Next Tuesday, while the rest of the world is focused on whether the U.S. Senate is going to switch from Democratic control to a Republican majority, the residents of the nation's capital will be watching to see who will be their next mayor. I have said before that there are three things in life which are certain: death, taxes and that the District of Columbia will go Democratic. No place in this country has a higher percentage of Democrats. They comprise 76 percent of the city's registered voters.
Since 1964 — the first time D.C. residents were allowed to vote for president (the 23rd Amendment) — Washington has always voted for the Democratic Party nominee. In 1972, George McGovern won only Massachusetts and D.C. In 1984, Walter Mondale won only Minnesota and D.C.
This time, it's different! In the past, the Democratic primary was in September, but on April 1 of this year the incumbent, Vince Gray, was defeated in the Democratic primary by Councilmember Muriel Bowser.
Gray's entire four-year term has been marred by an ongoing federal investigation by the U.S. attorney of alleged campaign violations in the 2010 election, in which Gray defeated then-Mayor Adrian Fenty. Bowser's only prior distinction was that she was the handpicked protege of Fenty. Fenty chose her to be his ward councilmember successor.
Bowser's two four-year terms on the city council have been unremarkable. She is not identified with any issue or cause. Her legislative record is universally described as thin. Suffice it to say that this 42-year-old African-American woman got nominated because she was not the scandal-scarred incumbent, Gray. (Six of his closest campaign aides have been indicted and plead guilty.) She was not Gray. That was enough.
Bowser's mayoral opponent is a former Republican turned independent, David Catania. He has been on the city council for 17 years. He is smart, conscientious and very well-informed. Recently he has made public education his No. 1 cause.
Catania does not fit your typical picture of a D.C. politician. First of all, he is white. The present city council does have six white members out of 13, but there has never been a white mayor in D.C. Only one time in D.C.'s political history has there been a white candidate with a citywide following, and he finished a distant fourth in a five-person field. (That was David A. Clarke in 1990.)
Catania is also openly gay. When asked at a recent campaign debate whom he dressed up as for Halloween when a child, he proudly said "Wonder Woman." Catania has attempted to assemble a diverse coalition of disaffected white Democrats, independents (there are 76,708 of them) and Republicans (27,989). Independents in the past have not participated in great numbers in general elections for mayor because the outcome was determined in the Democratic primary. This is not the case in this election, and Catania is counting on a large number of independents to vote for him. He also hopes to get a significant number of black Democrats who are not enthusiastic about Bowser. If he should win, though, it will be because droves of white Democrats voted for the non-Democratic candidate.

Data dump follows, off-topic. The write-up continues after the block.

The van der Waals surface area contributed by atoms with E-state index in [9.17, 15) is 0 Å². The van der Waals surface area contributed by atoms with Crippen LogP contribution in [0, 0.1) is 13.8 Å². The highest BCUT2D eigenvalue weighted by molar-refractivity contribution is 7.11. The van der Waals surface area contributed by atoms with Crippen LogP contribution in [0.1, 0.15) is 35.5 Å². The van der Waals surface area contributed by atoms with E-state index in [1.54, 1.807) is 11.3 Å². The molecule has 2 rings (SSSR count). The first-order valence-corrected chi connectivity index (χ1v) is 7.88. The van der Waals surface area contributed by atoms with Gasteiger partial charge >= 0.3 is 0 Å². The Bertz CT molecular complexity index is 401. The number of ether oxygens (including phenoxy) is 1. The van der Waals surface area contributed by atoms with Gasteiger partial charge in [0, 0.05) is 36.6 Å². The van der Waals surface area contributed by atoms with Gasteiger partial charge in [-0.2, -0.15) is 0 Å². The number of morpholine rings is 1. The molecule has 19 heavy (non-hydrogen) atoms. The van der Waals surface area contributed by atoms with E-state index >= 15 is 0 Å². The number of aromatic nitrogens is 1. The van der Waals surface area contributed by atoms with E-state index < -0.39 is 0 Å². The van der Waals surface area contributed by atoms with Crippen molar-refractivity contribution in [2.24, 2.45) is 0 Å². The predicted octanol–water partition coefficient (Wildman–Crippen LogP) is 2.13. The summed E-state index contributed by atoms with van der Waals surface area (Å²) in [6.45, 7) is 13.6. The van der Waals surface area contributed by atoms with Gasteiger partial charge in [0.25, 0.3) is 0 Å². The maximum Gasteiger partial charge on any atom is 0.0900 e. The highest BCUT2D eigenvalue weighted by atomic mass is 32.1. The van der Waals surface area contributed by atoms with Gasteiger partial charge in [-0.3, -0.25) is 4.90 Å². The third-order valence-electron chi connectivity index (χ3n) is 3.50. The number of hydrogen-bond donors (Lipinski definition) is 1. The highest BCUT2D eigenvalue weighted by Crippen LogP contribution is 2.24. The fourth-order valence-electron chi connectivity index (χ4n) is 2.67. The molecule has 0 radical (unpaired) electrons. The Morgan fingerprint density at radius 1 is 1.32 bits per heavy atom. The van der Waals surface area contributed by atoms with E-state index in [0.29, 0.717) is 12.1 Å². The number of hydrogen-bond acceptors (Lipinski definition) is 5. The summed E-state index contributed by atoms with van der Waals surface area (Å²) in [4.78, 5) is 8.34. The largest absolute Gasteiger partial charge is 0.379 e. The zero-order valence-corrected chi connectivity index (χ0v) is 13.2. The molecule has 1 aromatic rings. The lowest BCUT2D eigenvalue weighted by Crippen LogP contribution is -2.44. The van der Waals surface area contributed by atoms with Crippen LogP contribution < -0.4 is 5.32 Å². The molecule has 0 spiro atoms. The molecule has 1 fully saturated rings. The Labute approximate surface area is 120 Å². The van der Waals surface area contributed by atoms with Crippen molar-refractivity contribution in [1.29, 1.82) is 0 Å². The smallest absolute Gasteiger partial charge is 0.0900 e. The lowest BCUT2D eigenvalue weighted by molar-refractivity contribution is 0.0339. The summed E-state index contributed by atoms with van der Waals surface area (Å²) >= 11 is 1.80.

The main problem is that D.C. is a big Democratic town. As of Sept. 30, there are 348,446 registered Democratic voters. I project that about 40 percent will vote on Nov. 4, and voting for anybody but a Democrat will take a major behavior modification.
Catania is not helped by a widespread familiarity with his temperament. He can be both in private and in public ill-mannered and abrupt. A recent Washington Post article included comments by former staff members recalling his sometimes abusive manner.
There is a third candidate in the race — Carol Schwartz. She is a former school board member and councilmember. She is white and a former Republican. This is her fifth try for mayor. One time she did get 42 percent of the vote, running against Barry. My feeling is she cuts into Catania's potential vote.
Bowser is comfortably ahead in the polls, but nervous. She even had to secure an endorsement from the president to bolster her candidacy. (He got 91 percent and 92 percent of the vote when he ran for president.) The Washington Post heartily endorsed Bowser and that should definitely help her with undecided white Democrats.
Bowser is not anything to write home about. She has gained in confidence and performance as the campaign has evolved, but many have called her an empty suit and/or unformed, at best. Hopefully, if elected, she will grow in office.
Plotkin is a political analyst and a contributor to the BBC on American politics.